Acquired resistance to targeted cancer therapy is a significant clinical challenge. In parallel with clinical trials combining CDK4/6 inhibitors to treat HER2+ breast cancer, we sought to prospectively model tumor evolution in response to this regimen in vivo and identify a clinically actionable strategy to combat drug resistance. Despite a promising initial response, acquired resistance emerges rapidly to the combination of anti-HER2/neu antibody and CDK4/6 inhibitor Palbociclib. Using high-throughput single-cell profiling over the course of treatments, we reveal a distinct immunosuppressive immature myeloid cell (IMC) population to infiltrate the resistant tumors. Guided by single-cell transcriptome analysis, we demonstrate that combination of IMC-targeting tyrosine kinase inhibitor cabozantinib and immune checkpoint blockade enhances anti-tumor immunity, and overcomes the resistance. Furthermore, sequential combinatorial immunotherapy enables a sustained control of the fast-evolving CDK4/6 inhibitor-resistant tumors. Our study demonstrates a translational framework for treating rapidly evolving tumors through preclinical modeling and single-cell analyses.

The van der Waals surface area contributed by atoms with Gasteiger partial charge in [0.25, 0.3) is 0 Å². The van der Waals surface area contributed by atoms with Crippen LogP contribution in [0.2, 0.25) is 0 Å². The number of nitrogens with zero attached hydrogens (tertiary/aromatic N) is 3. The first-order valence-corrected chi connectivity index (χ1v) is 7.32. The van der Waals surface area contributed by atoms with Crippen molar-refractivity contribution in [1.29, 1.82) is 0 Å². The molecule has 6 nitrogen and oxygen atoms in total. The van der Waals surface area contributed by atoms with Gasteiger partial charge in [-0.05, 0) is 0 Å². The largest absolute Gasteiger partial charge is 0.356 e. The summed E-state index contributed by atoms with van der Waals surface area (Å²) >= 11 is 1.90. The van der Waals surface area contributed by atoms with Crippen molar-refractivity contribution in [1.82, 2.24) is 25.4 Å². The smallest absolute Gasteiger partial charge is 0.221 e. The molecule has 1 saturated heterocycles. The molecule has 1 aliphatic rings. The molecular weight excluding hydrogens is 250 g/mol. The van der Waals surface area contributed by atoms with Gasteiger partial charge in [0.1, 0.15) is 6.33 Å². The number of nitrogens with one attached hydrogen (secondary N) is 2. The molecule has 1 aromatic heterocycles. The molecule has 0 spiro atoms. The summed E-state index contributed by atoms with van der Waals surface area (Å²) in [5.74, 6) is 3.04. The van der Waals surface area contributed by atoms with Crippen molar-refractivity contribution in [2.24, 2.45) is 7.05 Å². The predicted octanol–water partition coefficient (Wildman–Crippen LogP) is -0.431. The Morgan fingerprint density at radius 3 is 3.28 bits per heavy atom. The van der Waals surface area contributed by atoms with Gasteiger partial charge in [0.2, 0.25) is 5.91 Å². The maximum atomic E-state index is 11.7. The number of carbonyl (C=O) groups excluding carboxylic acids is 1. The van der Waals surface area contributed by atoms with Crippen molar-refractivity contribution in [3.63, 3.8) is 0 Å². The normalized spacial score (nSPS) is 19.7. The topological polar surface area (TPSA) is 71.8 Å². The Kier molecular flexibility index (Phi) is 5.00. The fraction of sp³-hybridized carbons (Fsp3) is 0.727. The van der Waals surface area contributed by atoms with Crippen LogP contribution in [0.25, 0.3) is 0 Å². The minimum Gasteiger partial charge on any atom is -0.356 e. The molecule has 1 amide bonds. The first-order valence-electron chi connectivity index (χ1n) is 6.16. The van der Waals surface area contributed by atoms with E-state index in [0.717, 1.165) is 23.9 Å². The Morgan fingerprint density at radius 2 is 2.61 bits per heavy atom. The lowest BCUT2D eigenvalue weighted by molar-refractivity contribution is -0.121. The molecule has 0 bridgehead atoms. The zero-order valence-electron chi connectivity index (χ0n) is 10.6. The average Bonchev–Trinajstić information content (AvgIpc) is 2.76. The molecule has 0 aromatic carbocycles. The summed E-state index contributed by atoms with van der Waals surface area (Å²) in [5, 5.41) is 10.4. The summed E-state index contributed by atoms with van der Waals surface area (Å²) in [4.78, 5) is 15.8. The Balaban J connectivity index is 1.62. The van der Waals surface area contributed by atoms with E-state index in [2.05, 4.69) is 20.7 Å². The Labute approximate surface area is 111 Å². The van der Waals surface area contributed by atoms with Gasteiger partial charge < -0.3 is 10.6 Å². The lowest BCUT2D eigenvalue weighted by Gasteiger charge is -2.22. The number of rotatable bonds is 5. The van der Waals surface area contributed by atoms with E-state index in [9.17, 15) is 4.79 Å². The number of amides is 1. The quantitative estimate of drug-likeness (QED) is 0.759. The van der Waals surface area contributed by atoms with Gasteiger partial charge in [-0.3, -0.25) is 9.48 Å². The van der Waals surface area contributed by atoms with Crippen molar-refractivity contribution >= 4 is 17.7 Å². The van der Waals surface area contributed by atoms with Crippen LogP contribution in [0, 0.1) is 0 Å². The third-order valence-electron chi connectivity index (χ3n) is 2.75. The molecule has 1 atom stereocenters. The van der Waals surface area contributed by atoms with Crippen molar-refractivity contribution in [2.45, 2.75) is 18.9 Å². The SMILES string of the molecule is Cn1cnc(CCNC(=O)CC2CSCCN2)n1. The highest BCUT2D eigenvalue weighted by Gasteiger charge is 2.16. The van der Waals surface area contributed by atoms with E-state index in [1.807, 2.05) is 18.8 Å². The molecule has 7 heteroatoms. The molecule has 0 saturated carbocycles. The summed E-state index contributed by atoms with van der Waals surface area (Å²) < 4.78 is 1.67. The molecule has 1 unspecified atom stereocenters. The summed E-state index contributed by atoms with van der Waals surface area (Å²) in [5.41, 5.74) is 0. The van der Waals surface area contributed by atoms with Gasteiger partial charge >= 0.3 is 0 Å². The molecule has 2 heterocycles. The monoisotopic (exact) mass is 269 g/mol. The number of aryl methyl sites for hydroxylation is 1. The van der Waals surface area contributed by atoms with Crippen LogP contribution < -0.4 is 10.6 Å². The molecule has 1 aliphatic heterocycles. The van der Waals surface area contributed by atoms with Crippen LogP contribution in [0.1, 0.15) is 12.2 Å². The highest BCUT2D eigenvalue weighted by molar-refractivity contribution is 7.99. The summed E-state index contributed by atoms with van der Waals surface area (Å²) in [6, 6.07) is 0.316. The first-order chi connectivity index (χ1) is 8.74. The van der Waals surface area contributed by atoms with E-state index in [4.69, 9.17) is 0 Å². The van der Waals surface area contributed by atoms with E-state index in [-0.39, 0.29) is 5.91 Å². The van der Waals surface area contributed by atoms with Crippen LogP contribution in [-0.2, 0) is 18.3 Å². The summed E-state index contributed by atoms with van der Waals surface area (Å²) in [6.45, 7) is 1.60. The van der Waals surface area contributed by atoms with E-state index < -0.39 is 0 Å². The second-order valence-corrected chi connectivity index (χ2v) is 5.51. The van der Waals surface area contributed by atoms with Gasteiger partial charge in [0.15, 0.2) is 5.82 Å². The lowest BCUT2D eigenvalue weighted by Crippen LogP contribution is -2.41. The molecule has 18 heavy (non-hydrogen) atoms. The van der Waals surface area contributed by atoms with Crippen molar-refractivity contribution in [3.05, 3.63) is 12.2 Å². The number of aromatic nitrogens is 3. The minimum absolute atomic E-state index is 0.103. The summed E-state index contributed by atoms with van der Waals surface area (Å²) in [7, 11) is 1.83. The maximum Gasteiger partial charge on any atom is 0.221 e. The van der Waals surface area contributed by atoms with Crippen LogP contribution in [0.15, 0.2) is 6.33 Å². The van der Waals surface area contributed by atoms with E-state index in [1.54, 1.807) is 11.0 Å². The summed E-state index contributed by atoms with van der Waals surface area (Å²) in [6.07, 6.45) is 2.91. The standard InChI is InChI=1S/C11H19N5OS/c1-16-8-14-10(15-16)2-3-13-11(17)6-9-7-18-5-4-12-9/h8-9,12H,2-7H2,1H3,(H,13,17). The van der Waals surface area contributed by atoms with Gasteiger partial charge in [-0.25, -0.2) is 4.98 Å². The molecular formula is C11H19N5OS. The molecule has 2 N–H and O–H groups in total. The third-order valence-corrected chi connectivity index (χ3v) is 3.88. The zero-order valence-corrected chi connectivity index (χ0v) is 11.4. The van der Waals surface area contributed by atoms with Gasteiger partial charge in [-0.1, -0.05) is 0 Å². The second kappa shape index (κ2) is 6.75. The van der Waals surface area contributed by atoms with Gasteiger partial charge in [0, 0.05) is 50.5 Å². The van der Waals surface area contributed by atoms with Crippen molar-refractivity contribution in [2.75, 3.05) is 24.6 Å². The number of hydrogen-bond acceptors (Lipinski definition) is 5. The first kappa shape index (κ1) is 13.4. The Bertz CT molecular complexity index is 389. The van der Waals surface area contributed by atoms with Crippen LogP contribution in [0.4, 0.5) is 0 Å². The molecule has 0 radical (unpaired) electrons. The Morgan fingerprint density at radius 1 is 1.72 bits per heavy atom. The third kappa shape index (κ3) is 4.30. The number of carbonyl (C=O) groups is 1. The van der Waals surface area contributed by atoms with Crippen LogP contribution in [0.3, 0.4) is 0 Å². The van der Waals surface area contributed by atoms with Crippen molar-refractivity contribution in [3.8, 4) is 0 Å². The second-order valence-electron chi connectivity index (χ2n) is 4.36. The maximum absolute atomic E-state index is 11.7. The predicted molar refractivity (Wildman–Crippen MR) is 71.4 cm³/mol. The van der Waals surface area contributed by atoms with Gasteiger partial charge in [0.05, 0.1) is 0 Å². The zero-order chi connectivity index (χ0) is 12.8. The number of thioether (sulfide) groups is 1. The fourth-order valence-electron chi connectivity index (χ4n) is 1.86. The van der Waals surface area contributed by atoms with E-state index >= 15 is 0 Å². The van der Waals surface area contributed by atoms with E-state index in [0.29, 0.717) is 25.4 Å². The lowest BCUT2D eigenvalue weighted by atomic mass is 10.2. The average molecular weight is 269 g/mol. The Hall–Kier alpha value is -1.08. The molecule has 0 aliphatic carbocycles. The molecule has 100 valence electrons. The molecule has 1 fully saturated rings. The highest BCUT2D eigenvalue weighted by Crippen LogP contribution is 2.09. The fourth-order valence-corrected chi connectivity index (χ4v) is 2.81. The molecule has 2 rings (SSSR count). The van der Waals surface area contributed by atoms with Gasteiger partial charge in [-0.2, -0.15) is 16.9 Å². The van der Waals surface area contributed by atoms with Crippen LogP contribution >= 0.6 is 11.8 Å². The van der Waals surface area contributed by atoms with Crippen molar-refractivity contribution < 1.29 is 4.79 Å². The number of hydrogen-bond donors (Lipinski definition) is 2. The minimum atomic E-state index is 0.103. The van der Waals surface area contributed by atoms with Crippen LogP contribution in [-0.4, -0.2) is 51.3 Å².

ASJC Scopus subject areas
- Physics and Astronomy(all)
- Biochemistry, Genetics and Molecular Biology(all)